I started my career back when I was about 17, on a interim job assembling computers and providing tech support. Later I became assistant system administrator and later system administrator. Still, I didn’t like operations work, so I decided to move slowly to software development. This is what started my career in building and maintaining applications and software systems.

Today I’m a solutions architect. I create software systems that work with a variety of database systems, tune existing apps for performance and help business transition their solutions to the cloud.

There’s nothing that changes as much as a tech career. In the early days it was maintenance, today it is mostly building new things and solving challenging tech puzzles.

But what stayed the same all these years? Systems are still more or less the same compared to what they were in the 90’s. Lots of bells and whistles, complex solutions that aren’t really effective and development practices that are mostly sub-par.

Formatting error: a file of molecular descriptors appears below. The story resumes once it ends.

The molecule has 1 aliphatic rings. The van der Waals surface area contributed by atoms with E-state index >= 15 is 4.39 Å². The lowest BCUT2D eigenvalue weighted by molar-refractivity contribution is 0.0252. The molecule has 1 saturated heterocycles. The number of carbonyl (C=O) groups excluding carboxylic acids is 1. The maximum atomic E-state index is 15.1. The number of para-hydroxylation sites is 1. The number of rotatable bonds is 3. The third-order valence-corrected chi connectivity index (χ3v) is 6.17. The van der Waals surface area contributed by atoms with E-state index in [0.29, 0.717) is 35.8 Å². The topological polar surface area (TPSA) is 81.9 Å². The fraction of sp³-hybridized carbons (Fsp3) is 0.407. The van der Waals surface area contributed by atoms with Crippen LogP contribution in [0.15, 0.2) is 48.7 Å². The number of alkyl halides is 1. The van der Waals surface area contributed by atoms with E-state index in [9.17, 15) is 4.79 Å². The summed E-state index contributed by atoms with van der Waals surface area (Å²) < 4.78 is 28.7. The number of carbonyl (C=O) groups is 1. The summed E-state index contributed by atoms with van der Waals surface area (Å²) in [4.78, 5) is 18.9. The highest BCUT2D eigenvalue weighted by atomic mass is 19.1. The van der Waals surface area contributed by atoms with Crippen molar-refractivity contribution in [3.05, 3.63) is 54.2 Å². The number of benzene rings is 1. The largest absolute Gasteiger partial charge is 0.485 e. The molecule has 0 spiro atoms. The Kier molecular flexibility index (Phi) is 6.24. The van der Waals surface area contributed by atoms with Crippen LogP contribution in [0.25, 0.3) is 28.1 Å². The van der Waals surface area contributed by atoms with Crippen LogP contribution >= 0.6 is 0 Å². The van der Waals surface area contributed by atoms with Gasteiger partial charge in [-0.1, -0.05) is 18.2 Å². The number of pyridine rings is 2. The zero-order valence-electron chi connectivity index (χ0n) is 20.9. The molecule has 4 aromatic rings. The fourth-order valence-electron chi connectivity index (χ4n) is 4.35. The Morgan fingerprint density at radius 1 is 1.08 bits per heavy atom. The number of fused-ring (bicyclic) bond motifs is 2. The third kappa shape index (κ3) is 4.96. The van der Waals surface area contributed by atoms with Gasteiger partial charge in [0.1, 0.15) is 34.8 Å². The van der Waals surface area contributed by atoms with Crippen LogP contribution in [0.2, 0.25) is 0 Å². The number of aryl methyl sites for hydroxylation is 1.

Hardware became more reliable, software … not really. Sure, software became more sophisticated and for those niche markets out there, they sure can do a whole lot more than what they could do in the past. Operating systems are more stable … but when it comes to the apps still much is left to be desired.

What I learned all these years is that software development is tough. It is quite complex and although patterns and practices are improved, the most software (even from large companies) is workable at best, counter-intuitive or just plain-old buggy,

Of course, this is my opinion and I’m not talking about each and every piece of software out there, just talking about the average piece of software you need to work with at your business day in and day out. But I guess that’s one of those things … that will never change.

For the rest… well, some things do change.


0 Comments

Leave a Reply

Your email address will not be published. Required fields are marked *

This site uses Akismet to reduce spam. Learn how your comment data is processed.